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Investors sue Goldman Sachs as 1MDB scandal wipes billions off share value

December 24, 2018

* Goldman Sachs should stop pleading innocence and start signing cheques  

A view of the Goldman Sachs stall on the floor of the New York Stock Exchange July 16, 2013. — Reuters pic

KUALA LUMPUR, Dec 21 — A class action suit has been filed against US investment bank Goldman Sachs over its alleged complicity in the 1MDB corruption scandal.

According to the Bloomberg news service, the lawsuit was filed yesterday in a US district court in Manhattan, New York, alleging that Goldman had deceived and omitted key information from investors.

The suit purports to represent all investors who purchased equity in the bank from Feb 28, 2014 to Dec 17, 2018.

Goldman is accused of complicity in bribing government officials to secure the 1MDB account.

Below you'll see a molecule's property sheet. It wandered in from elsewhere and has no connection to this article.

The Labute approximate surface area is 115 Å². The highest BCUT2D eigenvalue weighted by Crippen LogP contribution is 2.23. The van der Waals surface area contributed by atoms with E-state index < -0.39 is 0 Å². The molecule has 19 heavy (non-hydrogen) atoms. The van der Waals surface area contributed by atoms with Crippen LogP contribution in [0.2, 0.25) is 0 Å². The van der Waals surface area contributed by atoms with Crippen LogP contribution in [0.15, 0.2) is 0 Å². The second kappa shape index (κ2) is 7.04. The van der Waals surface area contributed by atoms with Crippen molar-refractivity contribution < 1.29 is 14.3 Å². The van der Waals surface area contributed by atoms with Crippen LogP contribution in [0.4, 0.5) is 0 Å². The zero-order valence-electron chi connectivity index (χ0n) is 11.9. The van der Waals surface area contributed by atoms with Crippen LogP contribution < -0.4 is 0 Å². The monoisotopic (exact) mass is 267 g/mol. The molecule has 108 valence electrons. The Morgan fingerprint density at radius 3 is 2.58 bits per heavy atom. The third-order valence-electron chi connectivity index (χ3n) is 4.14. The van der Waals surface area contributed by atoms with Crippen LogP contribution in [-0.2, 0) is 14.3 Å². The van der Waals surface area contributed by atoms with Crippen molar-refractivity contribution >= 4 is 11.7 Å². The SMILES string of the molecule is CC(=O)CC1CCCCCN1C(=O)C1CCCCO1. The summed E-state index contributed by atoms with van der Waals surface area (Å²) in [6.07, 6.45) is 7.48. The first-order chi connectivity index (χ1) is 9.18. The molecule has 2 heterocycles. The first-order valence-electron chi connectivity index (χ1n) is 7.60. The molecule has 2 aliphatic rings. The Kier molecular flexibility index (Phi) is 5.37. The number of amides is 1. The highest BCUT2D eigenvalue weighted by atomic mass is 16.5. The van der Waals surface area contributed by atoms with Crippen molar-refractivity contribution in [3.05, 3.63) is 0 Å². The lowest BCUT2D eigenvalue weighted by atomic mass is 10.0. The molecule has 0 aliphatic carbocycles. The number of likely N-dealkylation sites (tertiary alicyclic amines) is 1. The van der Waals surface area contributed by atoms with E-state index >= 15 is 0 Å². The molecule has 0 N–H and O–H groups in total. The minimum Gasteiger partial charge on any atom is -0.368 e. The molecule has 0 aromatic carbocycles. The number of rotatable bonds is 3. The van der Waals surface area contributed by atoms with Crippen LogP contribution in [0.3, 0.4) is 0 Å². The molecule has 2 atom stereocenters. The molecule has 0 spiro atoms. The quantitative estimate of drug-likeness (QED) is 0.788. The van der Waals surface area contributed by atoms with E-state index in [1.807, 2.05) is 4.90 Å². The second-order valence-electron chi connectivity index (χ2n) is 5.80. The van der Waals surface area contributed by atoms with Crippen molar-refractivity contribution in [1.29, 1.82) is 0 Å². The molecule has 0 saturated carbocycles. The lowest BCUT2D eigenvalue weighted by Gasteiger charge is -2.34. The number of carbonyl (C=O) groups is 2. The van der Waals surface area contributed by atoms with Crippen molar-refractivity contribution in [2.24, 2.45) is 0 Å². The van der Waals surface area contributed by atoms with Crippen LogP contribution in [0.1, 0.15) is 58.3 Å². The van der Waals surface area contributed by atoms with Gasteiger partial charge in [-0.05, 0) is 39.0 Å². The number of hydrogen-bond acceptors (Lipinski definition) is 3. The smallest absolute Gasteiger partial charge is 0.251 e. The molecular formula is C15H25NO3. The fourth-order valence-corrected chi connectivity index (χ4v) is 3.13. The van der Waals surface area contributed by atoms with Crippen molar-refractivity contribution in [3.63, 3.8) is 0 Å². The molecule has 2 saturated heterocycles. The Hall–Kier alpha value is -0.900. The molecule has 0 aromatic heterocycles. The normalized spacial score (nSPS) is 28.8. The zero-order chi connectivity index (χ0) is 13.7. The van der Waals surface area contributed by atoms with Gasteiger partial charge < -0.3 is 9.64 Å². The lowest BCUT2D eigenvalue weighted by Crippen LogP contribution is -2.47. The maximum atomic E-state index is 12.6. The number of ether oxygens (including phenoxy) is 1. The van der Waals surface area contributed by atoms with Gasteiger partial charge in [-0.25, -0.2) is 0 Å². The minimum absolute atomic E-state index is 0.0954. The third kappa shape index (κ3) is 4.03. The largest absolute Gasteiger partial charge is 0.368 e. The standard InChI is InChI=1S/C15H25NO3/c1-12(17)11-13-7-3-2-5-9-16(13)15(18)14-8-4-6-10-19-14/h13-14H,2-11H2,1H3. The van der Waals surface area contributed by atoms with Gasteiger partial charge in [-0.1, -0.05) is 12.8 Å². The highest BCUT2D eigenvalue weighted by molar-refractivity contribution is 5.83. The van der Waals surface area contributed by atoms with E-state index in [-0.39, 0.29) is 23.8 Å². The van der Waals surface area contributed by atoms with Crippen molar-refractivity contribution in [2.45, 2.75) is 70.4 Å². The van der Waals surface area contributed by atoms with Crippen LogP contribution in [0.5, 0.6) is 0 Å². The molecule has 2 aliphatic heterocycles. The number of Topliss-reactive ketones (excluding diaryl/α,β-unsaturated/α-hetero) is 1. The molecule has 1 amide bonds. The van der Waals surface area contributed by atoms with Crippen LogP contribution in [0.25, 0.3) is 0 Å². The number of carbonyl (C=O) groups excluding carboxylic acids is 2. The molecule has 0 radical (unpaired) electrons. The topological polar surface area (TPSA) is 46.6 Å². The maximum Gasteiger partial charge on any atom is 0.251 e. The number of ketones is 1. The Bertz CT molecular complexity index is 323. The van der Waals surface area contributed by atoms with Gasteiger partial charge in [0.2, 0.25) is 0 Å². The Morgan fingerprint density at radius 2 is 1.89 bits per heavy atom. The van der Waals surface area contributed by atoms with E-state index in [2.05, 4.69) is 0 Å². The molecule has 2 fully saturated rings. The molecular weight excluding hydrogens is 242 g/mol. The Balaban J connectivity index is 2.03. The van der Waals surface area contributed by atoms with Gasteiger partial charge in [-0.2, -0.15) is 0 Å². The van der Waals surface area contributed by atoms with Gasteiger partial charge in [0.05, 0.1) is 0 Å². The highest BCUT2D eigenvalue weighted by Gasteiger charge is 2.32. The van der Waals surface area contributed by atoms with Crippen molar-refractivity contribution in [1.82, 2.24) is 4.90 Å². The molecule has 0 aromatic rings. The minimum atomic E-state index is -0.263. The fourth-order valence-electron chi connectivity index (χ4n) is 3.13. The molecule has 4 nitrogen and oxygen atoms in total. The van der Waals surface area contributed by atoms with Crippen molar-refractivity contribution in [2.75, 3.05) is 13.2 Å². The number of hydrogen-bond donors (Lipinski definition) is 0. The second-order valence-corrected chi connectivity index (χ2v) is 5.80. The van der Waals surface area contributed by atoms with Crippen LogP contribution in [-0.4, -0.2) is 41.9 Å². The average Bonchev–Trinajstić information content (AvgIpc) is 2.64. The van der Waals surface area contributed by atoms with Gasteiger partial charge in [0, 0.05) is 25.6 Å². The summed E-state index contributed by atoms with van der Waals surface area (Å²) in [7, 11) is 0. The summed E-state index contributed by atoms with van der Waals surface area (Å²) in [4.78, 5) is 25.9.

While the bank insisted that such action was the work of “rogue” former bankers, information has emerged that it ignored internal warnings over 1MDB and fugitive financier Low Taek Jho.

Its stock is currently trading at US$168 (RM702), down from a high of US$270 earlier this year.

The investment bank has already lost billions of dollars in market capitalisation as a result of the plunge in its share price.

The class-action suit adds to Goldman Sachs’ mounting troubles; the Malaysian government intends to file its own civil suit against the investment bank over its role in the alleged corruption surrounding two bond issues it undertook for 1MDB.

It is not yet known what sum Attorney-General Tommy Thomas will seek as damages in the suit that has not been filed, but Finance Minister Lim Guan Eng asserted in an interview that Goldman should compensate Malaysia to the tune of US$7.5 billion.

According to US prosecutors previously, the investment bank generated an “above average” US$600 million in fees for its work with 1MDB, which included three bond offerings in 2012 and 2013 that raised US$6.5 billion.

Malaysia has also filed criminal charges against Goldman Sachs here, accusing the bank of financial fraud along with Low and former 1MDB general counsel Jasmine Loo.

Goldman responded by claiming it had acted in good faith on information provided at the time by key government officials whom it said had assured it that all the dealings were above board.

LINK

From → World Watch

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